Wednesday, December 1, 2010
1409 – Frederick, Elector of Saxony, opens the University of Leipzig. One of its first four faculties is a law school, today one of Europe's oldest.
1763 – At Newport, Rhode Island, the Touro Synagogue is dedicated. It is today the oldest synagogue in North America.
1775 – Lieutenant John Paul Jones hoists the Grand Union Flag—the first national flag of the United States—aboard the USS Alfred. As befits the first nation largely founded by business corporations, the flag is based on that of the British East India Company.
1804 – Corsican artillery officer Napoleon Buonaparte, the son of a small-town lawyer, crowns himself Emperor of the French at the Cathedral of Notre Dame in Paris.
1859 – Abolitionist John Brown is hanged for treason at Charles Town in what is now West Virginia. On the day of his death, he writes,"I, John Brown, am now quite certain that the crimes of this guilty land will never be purged away but with blood."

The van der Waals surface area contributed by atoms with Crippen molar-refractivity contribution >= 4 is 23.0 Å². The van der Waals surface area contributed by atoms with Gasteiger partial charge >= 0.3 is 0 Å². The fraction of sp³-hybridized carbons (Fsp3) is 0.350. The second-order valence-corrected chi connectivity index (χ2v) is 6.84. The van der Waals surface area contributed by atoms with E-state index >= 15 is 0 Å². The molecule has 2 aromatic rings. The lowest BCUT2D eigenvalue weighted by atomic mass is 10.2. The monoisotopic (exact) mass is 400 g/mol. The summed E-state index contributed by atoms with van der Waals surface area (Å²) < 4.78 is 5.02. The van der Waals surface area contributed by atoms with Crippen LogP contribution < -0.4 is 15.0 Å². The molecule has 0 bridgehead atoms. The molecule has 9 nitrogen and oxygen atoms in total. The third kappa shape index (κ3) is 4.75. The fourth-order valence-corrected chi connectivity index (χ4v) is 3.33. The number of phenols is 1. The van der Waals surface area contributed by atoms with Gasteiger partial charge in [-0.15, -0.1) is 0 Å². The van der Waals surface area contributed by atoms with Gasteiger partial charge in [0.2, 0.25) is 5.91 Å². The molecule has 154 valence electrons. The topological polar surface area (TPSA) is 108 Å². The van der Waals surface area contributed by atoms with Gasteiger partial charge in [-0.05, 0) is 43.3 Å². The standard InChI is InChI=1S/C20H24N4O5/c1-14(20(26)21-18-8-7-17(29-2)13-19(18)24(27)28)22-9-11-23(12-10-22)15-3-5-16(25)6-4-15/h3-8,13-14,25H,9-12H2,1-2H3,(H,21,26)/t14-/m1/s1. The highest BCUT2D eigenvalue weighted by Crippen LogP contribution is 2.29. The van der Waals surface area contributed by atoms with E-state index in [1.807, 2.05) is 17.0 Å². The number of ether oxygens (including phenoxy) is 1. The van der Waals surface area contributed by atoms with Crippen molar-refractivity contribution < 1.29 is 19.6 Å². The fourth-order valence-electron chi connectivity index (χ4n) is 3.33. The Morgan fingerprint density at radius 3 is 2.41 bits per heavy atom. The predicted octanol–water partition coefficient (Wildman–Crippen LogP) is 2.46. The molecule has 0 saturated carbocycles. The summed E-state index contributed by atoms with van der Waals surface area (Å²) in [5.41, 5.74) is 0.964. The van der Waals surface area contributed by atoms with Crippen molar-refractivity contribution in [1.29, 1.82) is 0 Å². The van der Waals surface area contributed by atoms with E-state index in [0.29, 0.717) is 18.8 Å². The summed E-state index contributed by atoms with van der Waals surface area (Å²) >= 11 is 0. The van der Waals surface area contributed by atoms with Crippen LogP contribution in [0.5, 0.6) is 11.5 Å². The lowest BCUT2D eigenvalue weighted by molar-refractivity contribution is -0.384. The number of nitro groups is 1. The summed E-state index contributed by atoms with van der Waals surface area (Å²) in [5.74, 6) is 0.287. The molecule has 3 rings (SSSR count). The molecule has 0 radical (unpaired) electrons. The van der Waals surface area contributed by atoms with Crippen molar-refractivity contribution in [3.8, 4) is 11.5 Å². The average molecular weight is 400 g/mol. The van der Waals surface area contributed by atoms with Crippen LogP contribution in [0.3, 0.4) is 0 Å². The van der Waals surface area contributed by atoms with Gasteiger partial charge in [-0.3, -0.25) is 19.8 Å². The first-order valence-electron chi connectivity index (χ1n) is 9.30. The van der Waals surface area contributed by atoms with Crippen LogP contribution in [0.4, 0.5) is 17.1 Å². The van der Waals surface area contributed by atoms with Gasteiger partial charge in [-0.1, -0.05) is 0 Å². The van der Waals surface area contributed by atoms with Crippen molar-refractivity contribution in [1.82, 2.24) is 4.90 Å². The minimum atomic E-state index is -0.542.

1927 – After 19 years of manufacturing the Model T, Ford Motor Co.—facing heavy competition from companies offering more modern vehicles—announces plans for a new car it will call the Model A.
1930 – Future Nobel Prize economist Gary Stanley Becker is born at Pottsville, Pennsylvania.
1961 – Cuban caudillo Fidel Castro declares that he is a Marxist-Leninist and that Cuba is going to adopt Communism. He will go on to turn the island into a workers’ paradise with a vibrant economy and great respect for human rights..
2001 – After being named "America’s Most Innovative Company" five times by Fortune magazine, Enron Corp. files for Chapter 11 bankruptcy.